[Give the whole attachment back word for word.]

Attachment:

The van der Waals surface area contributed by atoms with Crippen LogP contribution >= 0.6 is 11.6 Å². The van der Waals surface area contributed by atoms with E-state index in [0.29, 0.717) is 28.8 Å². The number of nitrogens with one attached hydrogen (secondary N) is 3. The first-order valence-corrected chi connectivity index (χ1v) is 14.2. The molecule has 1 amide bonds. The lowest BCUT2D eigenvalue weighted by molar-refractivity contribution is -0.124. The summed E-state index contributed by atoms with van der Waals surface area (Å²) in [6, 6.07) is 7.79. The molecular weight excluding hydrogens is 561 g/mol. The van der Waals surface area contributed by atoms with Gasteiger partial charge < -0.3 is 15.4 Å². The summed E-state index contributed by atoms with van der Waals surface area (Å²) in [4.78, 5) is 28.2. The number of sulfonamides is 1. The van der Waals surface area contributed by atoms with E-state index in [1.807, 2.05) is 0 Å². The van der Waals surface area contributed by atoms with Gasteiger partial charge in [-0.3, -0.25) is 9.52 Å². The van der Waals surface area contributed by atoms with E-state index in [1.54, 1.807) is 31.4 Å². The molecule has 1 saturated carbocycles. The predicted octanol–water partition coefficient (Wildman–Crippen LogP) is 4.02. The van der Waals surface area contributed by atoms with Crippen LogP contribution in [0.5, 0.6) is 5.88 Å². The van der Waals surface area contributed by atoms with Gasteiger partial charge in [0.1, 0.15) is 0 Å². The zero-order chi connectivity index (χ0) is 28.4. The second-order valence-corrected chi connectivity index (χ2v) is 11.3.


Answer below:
The van der Waals surface area contributed by atoms with Crippen LogP contribution >= 0.6 is 11.6 Å². The van der Waals surface area contributed by atoms with E-state index in [0.29, 0.717) is 28.8 Å². The number of nitrogens with one attached hydrogen (secondary N) is 3. The first-order valence-corrected chi connectivity index (χ1v) is 14.2. The molecule has 1 amide bonds. The lowest BCUT2D eigenvalue weighted by molar-refractivity contribution is -0.124. The summed E-state index contributed by atoms with van der Waals surface area (Å²) in [6, 6.07) is 7.79. The molecular weight excluding hydrogens is 561 g/mol. The van der Waals surface area contributed by atoms with Gasteiger partial charge < -0.3 is 15.4 Å². The summed E-state index contributed by atoms with van der Waals surface area (Å²) in [4.78, 5) is 28.2. The number of sulfonamides is 1. The van der Waals surface area contributed by atoms with E-state index in [1.807, 2.05) is 0 Å². The van der Waals surface area contributed by atoms with Gasteiger partial charge in [-0.3, -0.25) is 9.52 Å². The van der Waals surface area contributed by atoms with E-state index in [1.54, 1.807) is 31.4 Å². The molecule has 1 saturated carbocycles. The predicted octanol–water partition coefficient (Wildman–Crippen LogP) is 4.02. The van der Waals surface area contributed by atoms with Crippen LogP contribution in [0.5, 0.6) is 5.88 Å². The van der Waals surface area contributed by atoms with Gasteiger partial charge in [0.1, 0.15) is 0 Å². The zero-order chi connectivity index (χ0) is 28.4. The second-order valence-corrected chi connectivity index (χ2v) is 11.3.